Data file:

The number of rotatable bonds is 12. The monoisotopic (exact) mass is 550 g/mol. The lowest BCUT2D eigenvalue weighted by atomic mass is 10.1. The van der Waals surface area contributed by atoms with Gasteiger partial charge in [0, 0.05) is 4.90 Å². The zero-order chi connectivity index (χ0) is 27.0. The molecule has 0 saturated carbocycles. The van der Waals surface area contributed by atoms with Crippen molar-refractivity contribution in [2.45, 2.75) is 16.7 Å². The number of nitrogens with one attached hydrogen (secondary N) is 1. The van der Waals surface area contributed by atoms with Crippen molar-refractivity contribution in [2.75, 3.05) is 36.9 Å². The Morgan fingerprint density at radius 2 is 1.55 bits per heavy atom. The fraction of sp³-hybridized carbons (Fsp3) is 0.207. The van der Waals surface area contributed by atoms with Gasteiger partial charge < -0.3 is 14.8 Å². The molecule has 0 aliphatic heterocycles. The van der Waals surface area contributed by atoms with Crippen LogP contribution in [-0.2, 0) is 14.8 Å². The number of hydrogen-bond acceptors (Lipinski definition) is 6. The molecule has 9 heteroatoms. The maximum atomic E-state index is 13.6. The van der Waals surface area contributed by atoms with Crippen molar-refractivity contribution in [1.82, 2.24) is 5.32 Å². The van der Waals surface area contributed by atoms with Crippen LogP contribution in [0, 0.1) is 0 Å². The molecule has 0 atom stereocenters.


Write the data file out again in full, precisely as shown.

The number of rotatable bonds is 12. The monoisotopic (exact) mass is 550 g/mol. The lowest BCUT2D eigenvalue weighted by atomic mass is 10.1. The van der Waals surface area contributed by atoms with Gasteiger partial charge in [0, 0.05) is 4.90 Å². The zero-order chi connectivity index (χ0) is 27.0. The molecule has 0 saturated carbocycles. The van der Waals surface area contributed by atoms with Crippen molar-refractivity contribution in [2.45, 2.75) is 16.7 Å². The number of nitrogens with one attached hydrogen (secondary N) is 1. The van der Waals surface area contributed by atoms with Crippen molar-refractivity contribution in [2.75, 3.05) is 36.9 Å². The Morgan fingerprint density at radius 2 is 1.55 bits per heavy atom. The fraction of sp³-hybridized carbons (Fsp3) is 0.207. The van der Waals surface area contributed by atoms with Gasteiger partial charge < -0.3 is 14.8 Å². The molecule has 0 aliphatic heterocycles. The van der Waals surface area contributed by atoms with Crippen LogP contribution in [-0.2, 0) is 14.8 Å². The number of hydrogen-bond acceptors (Lipinski definition) is 6. The molecule has 9 heteroatoms. The maximum atomic E-state index is 13.6. The van der Waals surface area contributed by atoms with Crippen molar-refractivity contribution in [1.82, 2.24) is 5.32 Å². The van der Waals surface area contributed by atoms with Crippen LogP contribution in [0, 0.1) is 0 Å². The molecule has 0 atom stereocenters.